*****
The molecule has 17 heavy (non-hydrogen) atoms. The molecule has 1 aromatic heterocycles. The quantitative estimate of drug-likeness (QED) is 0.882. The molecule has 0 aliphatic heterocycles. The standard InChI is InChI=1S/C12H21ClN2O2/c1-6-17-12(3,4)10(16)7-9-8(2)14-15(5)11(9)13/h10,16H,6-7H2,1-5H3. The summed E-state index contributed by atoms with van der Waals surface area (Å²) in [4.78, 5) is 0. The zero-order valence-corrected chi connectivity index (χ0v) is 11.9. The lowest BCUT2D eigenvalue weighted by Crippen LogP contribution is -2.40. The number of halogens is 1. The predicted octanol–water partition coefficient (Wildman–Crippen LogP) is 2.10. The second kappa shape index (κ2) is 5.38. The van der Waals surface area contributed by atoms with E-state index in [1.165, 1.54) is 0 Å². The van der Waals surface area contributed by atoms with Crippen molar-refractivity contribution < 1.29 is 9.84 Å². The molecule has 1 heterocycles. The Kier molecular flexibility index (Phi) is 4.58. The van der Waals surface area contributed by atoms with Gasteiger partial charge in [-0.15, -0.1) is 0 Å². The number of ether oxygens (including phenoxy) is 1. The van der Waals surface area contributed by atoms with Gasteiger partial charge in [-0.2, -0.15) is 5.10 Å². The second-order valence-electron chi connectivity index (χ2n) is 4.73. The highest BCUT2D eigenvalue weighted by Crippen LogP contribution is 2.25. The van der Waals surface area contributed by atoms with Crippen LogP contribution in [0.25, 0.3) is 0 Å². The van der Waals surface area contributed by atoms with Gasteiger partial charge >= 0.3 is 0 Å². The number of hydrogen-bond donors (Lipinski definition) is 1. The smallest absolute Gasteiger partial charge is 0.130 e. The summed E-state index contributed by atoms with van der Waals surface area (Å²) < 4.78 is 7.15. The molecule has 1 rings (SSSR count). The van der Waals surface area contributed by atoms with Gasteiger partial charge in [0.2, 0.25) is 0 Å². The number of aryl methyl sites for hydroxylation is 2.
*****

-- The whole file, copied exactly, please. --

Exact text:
The molecule has 17 heavy (non-hydrogen) atoms. The molecule has 1 aromatic heterocycles. The quantitative estimate of drug-likeness (QED) is 0.882. The molecule has 0 aliphatic heterocycles. The standard InChI is InChI=1S/C12H21ClN2O2/c1-6-17-12(3,4)10(16)7-9-8(2)14-15(5)11(9)13/h10,16H,6-7H2,1-5H3. The summed E-state index contributed by atoms with van der Waals surface area (Å²) in [4.78, 5) is 0. The zero-order valence-corrected chi connectivity index (χ0v) is 11.9. The lowest BCUT2D eigenvalue weighted by Crippen LogP contribution is -2.40. The number of halogens is 1. The predicted octanol–water partition coefficient (Wildman–Crippen LogP) is 2.10. The second kappa shape index (κ2) is 5.38. The van der Waals surface area contributed by atoms with E-state index in [1.165, 1.54) is 0 Å². The van der Waals surface area contributed by atoms with Crippen molar-refractivity contribution < 1.29 is 9.84 Å². The molecule has 1 heterocycles. The Kier molecular flexibility index (Phi) is 4.58. The van der Waals surface area contributed by atoms with Gasteiger partial charge in [-0.15, -0.1) is 0 Å². The number of ether oxygens (including phenoxy) is 1. The van der Waals surface area contributed by atoms with Gasteiger partial charge in [-0.2, -0.15) is 5.10 Å². The second-order valence-electron chi connectivity index (χ2n) is 4.73. The highest BCUT2D eigenvalue weighted by Crippen LogP contribution is 2.25. The van der Waals surface area contributed by atoms with Crippen LogP contribution in [0.25, 0.3) is 0 Å². The van der Waals surface area contributed by atoms with Gasteiger partial charge >= 0.3 is 0 Å². The number of hydrogen-bond donors (Lipinski definition) is 1. The smallest absolute Gasteiger partial charge is 0.130 e. The summed E-state index contributed by atoms with van der Waals surface area (Å²) < 4.78 is 7.15. The molecule has 1 rings (SSSR count). The van der Waals surface area contributed by atoms with Gasteiger partial charge in [0.2, 0.25) is 0 Å². The number of aryl methyl sites for hydroxylation is 2.